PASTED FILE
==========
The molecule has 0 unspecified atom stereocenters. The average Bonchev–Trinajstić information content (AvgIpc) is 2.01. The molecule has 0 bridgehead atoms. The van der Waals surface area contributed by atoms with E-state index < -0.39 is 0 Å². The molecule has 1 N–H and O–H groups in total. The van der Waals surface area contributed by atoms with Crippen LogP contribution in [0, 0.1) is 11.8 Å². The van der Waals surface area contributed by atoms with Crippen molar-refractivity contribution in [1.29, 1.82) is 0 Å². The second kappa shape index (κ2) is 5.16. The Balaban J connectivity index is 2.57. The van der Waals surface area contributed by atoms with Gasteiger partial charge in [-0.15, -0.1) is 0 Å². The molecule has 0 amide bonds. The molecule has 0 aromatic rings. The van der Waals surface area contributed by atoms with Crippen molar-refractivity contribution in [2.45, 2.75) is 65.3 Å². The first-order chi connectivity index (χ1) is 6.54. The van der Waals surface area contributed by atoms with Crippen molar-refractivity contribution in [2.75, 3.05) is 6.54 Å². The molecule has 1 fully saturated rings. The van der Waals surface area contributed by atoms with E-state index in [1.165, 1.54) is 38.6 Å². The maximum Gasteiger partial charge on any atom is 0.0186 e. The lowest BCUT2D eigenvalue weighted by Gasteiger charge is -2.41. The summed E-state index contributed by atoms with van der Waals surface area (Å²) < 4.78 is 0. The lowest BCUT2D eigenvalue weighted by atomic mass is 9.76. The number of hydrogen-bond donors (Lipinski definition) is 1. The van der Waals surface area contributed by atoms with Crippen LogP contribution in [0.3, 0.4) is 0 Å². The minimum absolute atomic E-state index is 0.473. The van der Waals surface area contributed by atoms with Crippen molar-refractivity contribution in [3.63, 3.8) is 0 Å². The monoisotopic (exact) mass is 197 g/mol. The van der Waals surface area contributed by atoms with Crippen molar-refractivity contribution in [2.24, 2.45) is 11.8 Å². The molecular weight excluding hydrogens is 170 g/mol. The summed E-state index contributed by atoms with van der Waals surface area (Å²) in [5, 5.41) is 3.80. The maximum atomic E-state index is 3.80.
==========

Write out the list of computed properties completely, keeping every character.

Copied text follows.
The molecule has 0 unspecified atom stereocenters. The average Bonchev–Trinajstić information content (AvgIpc) is 2.01. The molecule has 0 bridgehead atoms. The van der Waals surface area contributed by atoms with E-state index < -0.39 is 0 Å². The molecule has 1 N–H and O–H groups in total. The van der Waals surface area contributed by atoms with Crippen LogP contribution in [0, 0.1) is 11.8 Å². The van der Waals surface area contributed by atoms with Crippen molar-refractivity contribution in [1.29, 1.82) is 0 Å². The second kappa shape index (κ2) is 5.16. The Balaban J connectivity index is 2.57. The van der Waals surface area contributed by atoms with Gasteiger partial charge in [-0.15, -0.1) is 0 Å². The molecule has 0 amide bonds. The molecule has 0 aromatic rings. The van der Waals surface area contributed by atoms with Crippen molar-refractivity contribution in [2.45, 2.75) is 65.3 Å². The first-order chi connectivity index (χ1) is 6.54. The van der Waals surface area contributed by atoms with Crippen molar-refractivity contribution in [2.75, 3.05) is 6.54 Å². The molecule has 1 fully saturated rings. The van der Waals surface area contributed by atoms with E-state index in [1.165, 1.54) is 38.6 Å². The maximum Gasteiger partial charge on any atom is 0.0186 e. The lowest BCUT2D eigenvalue weighted by Gasteiger charge is -2.41. The summed E-state index contributed by atoms with van der Waals surface area (Å²) < 4.78 is 0. The lowest BCUT2D eigenvalue weighted by atomic mass is 9.76. The number of hydrogen-bond donors (Lipinski definition) is 1. The van der Waals surface area contributed by atoms with Crippen LogP contribution in [0.3, 0.4) is 0 Å². The minimum absolute atomic E-state index is 0.473. The van der Waals surface area contributed by atoms with Crippen molar-refractivity contribution in [3.63, 3.8) is 0 Å². The monoisotopic (exact) mass is 197 g/mol. The van der Waals surface area contributed by atoms with Crippen molar-refractivity contribution in [2.24, 2.45) is 11.8 Å². The molecular weight excluding hydrogens is 170 g/mol. The summed E-state index contributed by atoms with van der Waals surface area (Å²) in [5, 5.41) is 3.80. The maximum atomic E-state index is 3.80.